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Anishka De Zylva, Research Associate at LKI, delivered a presentation on “Tackling Radicalisation in the Indian Ocean Region: Perspectives from Sri Lanka,” at the Tokyo University of Foreign Studies (TUFS) in Japan. She spoke at the invitation of Professor Isezaki Kenji, a faculty member of the Graduate School of Global Studies at TUFS.
Ms. De Zylva argued that the Indian Ocean region lacks a concerted effort to tackle radicalisation—an issue that has affected almost all Indian Ocean littoral states. She noted that given the quite nascent grouping of Indian Ocean states, through a regional organisation like the Indian Ocean Rim Association, efforts to tackle radicalisation have been relatively ad-hoc at the bilateral, trilateral and (especially) regional levels.
For a collaborative and more systematic effort, Ms. De Zylva proposed that the Indian Ocean Rim Association (IORA) could take the lead by (1) encouraging great power convergence on the issue of radicalisation (given that both China and India are interested in mitigating radicalisation); (2) strengthening IORA’s regional normative frameworks for tackling radicalisation; (3) stimulating minilateralism for specific issues related to radicalisation; (4) establishing a network for practitioners to share best practices in counter-radicalisation, de-radicalisation, and rehabilitation; (5) actively engaging the region’s large youthful population; (6) advocating for education models that are better suited to countering radicalisation; and (7) promoting non-traditional initiatives for tackling radicalisation, like urban planning for social cohesion.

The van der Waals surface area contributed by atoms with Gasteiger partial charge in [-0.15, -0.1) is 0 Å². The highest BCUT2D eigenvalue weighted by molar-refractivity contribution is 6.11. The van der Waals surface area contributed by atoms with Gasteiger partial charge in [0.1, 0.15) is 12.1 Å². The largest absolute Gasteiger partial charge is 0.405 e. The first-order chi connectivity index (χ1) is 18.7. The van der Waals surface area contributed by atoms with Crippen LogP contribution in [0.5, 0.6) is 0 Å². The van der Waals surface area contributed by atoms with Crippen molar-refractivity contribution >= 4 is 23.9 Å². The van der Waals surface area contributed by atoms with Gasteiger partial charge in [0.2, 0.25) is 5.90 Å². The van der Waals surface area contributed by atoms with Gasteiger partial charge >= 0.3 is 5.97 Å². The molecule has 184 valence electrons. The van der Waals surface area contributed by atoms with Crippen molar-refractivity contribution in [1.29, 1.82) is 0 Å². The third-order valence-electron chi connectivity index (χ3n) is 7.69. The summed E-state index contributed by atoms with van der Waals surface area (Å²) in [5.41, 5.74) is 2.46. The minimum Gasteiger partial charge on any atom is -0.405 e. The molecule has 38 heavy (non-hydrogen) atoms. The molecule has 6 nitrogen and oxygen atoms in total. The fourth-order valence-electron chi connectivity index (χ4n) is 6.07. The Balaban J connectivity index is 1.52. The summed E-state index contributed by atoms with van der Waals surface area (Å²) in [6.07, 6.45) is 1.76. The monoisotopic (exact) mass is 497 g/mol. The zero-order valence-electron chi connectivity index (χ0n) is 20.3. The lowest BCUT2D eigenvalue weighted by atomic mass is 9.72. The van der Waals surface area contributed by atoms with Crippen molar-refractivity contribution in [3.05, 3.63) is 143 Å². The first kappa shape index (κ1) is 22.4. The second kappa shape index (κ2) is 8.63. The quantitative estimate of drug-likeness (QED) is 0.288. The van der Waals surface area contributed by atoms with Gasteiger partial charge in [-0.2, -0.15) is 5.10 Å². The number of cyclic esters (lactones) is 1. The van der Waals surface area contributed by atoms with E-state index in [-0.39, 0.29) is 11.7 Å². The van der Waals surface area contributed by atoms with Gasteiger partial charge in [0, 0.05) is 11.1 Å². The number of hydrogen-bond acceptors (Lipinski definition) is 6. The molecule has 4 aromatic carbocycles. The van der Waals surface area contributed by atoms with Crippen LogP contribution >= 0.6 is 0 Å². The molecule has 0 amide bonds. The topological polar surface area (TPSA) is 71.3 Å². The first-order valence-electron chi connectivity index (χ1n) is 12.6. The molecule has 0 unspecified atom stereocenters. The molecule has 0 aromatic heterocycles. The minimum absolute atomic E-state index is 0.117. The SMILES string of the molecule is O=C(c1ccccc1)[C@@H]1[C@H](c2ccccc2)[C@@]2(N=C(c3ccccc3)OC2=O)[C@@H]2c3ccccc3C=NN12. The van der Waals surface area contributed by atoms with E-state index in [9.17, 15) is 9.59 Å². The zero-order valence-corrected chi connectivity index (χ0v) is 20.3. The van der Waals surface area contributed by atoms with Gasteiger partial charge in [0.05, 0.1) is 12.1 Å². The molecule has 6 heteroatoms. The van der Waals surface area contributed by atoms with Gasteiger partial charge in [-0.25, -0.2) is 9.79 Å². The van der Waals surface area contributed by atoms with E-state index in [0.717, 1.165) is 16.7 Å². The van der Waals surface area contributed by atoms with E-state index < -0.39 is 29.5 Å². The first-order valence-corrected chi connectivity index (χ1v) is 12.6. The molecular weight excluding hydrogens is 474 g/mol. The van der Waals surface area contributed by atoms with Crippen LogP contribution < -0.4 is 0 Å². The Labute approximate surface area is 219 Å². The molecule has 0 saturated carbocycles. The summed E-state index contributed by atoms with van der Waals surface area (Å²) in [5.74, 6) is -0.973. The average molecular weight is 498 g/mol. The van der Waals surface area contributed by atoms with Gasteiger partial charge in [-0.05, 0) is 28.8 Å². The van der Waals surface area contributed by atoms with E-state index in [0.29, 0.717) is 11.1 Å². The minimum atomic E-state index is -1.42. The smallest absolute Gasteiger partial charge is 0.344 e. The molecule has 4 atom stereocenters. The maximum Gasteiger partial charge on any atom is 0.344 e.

Ms. De Zylva highlighted that small developing countries like Sri Lanka could play a role in facilitating a concerted effort to tackle radicalisation in the Indian Ocean by identifying these new areas for international engagement and promoting them within IORA. She also explained that states should view the issues of radicalisation as an opportunity to rapidly build collaborative arrangements with regional neighbours and other key partner countries.
This presentation was attended by university students, rehabilitation and de-radicalisation practitioners, representatives of think tanks, and professors from universities in Europe and South Asia.